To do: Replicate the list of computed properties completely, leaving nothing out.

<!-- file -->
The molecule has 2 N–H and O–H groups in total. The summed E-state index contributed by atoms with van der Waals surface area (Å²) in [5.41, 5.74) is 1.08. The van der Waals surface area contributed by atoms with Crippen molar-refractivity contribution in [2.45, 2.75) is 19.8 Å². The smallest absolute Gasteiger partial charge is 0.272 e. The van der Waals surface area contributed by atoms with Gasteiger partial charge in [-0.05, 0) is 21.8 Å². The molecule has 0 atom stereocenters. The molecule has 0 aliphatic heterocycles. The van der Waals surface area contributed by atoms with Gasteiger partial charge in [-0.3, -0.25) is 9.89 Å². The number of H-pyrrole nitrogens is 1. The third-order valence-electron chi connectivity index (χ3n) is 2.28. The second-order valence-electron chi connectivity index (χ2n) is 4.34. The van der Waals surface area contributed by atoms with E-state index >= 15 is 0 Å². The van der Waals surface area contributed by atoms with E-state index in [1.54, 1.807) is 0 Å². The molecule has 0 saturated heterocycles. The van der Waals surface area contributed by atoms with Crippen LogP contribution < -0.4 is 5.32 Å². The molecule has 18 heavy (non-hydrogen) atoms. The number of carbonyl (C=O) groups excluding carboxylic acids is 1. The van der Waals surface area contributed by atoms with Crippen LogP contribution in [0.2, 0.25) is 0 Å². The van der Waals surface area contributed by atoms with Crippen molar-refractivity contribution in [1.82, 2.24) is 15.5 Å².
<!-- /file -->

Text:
The molecule has 2 N–H and O–H groups in total. The summed E-state index contributed by atoms with van der Waals surface area (Å²) in [5.41, 5.74) is 1.08. The van der Waals surface area contributed by atoms with Crippen molar-refractivity contribution in [2.45, 2.75) is 19.8 Å². The smallest absolute Gasteiger partial charge is 0.272 e. The van der Waals surface area contributed by atoms with Gasteiger partial charge in [-0.05, 0) is 21.8 Å². The molecule has 0 atom stereocenters. The molecule has 0 aliphatic heterocycles. The van der Waals surface area contributed by atoms with Gasteiger partial charge in [-0.3, -0.25) is 9.89 Å². The number of H-pyrrole nitrogens is 1. The third-order valence-electron chi connectivity index (χ3n) is 2.28. The second-order valence-electron chi connectivity index (χ2n) is 4.34. The van der Waals surface area contributed by atoms with E-state index >= 15 is 0 Å². The van der Waals surface area contributed by atoms with E-state index in [1.54, 1.807) is 0 Å². The molecule has 0 saturated heterocycles. The van der Waals surface area contributed by atoms with Crippen LogP contribution < -0.4 is 5.32 Å². The molecule has 18 heavy (non-hydrogen) atoms. The number of carbonyl (C=O) groups excluding carboxylic acids is 1. The van der Waals surface area contributed by atoms with Crippen LogP contribution in [0.2, 0.25) is 0 Å². The van der Waals surface area contributed by atoms with Crippen molar-refractivity contribution in [1.82, 2.24) is 15.5 Å².